Our toolchain only requires the first pass compiler because newlib(-nano) is statically linked and introduced to the toolchain by normal package composition.
Defining the Packages
All of the base packages are defined in
Zephyr modules are defined in
the pattern of other module systems implemented by Guix.
First thing we need to build is the
This is very easy in Guix.
(define-module (zephyr packages zephyr) #:use-module (guix packages) (define-public arm-zephyr-eabi-binutils (let ((xbinutils (cross-binutils "arm-zephyr-eabi"))) (package (inherit xbinutils) (name "arm-zephyr-eabi-binutils") (version "2.38") (source (origin (method git-fetch) (uri (git-reference (url "https://github.com/zephyrproject-rtos/binutils-gdb") (commit "6a1be1a6a571957fea8b130e4ca2dcc65e753469"))) (file-name (git-file-name name version)) (sha256 (base32 "0ylnl48jj5jk3jrmvfx5zf8byvwg7g7my7jwwyqw3a95qcyh0isr")))) (arguments `(#:tests? #f ,@(substitute-keyword-arguments (package-arguments xbinutils) ((#:configure-flags flags) `(cons "--program-prefix=arm-zephyr-eabi-" ,flags))))) (native-inputs (append (list texinfo bison flex gmp dejagnu) (package-native-inputs xbinutils))) (home-page "https://zephyrproject.org") (synopsis "binutils for zephyr RTOS"))))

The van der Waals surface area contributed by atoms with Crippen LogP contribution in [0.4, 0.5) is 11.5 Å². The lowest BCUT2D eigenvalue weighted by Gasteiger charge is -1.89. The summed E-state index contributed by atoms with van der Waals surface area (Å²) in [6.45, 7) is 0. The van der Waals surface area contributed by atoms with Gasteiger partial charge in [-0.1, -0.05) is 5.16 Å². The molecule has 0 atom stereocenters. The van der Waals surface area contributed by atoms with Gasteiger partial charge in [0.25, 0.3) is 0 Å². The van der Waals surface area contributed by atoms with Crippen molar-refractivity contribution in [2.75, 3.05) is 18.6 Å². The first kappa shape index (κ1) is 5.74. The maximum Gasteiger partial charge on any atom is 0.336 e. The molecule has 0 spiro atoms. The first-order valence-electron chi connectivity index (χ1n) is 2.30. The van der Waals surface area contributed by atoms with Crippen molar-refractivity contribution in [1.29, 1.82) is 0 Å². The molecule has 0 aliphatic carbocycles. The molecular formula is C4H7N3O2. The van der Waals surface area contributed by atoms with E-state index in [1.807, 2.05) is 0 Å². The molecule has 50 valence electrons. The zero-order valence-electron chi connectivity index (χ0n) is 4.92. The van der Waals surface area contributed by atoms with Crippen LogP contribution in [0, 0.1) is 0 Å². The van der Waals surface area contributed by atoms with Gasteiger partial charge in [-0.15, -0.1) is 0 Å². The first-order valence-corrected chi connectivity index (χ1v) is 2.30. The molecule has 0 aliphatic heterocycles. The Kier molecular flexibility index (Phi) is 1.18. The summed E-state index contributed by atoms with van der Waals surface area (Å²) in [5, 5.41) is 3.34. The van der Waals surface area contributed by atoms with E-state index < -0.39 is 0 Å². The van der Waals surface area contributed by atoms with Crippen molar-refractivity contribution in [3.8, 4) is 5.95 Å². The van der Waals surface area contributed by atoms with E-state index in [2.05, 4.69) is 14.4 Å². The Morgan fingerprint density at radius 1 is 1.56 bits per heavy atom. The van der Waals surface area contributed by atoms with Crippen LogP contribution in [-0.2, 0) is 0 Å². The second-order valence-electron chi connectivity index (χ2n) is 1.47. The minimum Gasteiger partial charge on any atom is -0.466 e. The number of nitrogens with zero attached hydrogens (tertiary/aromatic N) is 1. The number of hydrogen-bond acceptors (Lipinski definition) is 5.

cross-binutils returns a package which has been
configured for the given gnu triplet. We simply inherit that package
and replace the source.
The zephyr build system expects the binutils to be prefixed with
arm-zephyr-eabi- which is accomplished by adding another flag to the
We can test our package definition using the
-L flag with
to add our packages.
guix build -L guix-zephyr zephyr-binutils /gnu/store/a947nb4rb2vymz2gaqnafgm1bsq4ipqp-zephyr-binutils-2.38
This directory contains the results of
GCC sans libc
This one is a bit more involved. Don’t be afraid! This version of GCC wants ISL version 0.15. It’s easy enough to make that happen. Inherit the current version of ISL and swap out the source and update the version. For most packages the build process doesn’t change that much between versions.
(define-public isl-0.15 (package (inherit isl) (version "0.15") (source (origin (method url-fetch) (uri (list (string-append "mirror://sourceforge/libisl/isl-" version ".tar.gz"))) (sha256 (base32 "11vrpznpdh7w8jp4wm4i8zqhzq2h7nix71xfdddp8xnzhz26gyq2"))))))
Like the binutils, there is a function for creating cross-gcc packages. This one accepts keywords specifying which binutils and libc to use. If libc isn’t given (like here), gcc is configured with many options disabled to facilitate being built without libc. Therefore we need to add the extra options we want (I got them from the SDK configuration scripts on the sdk github as well as the commits to use for each of the tools. ).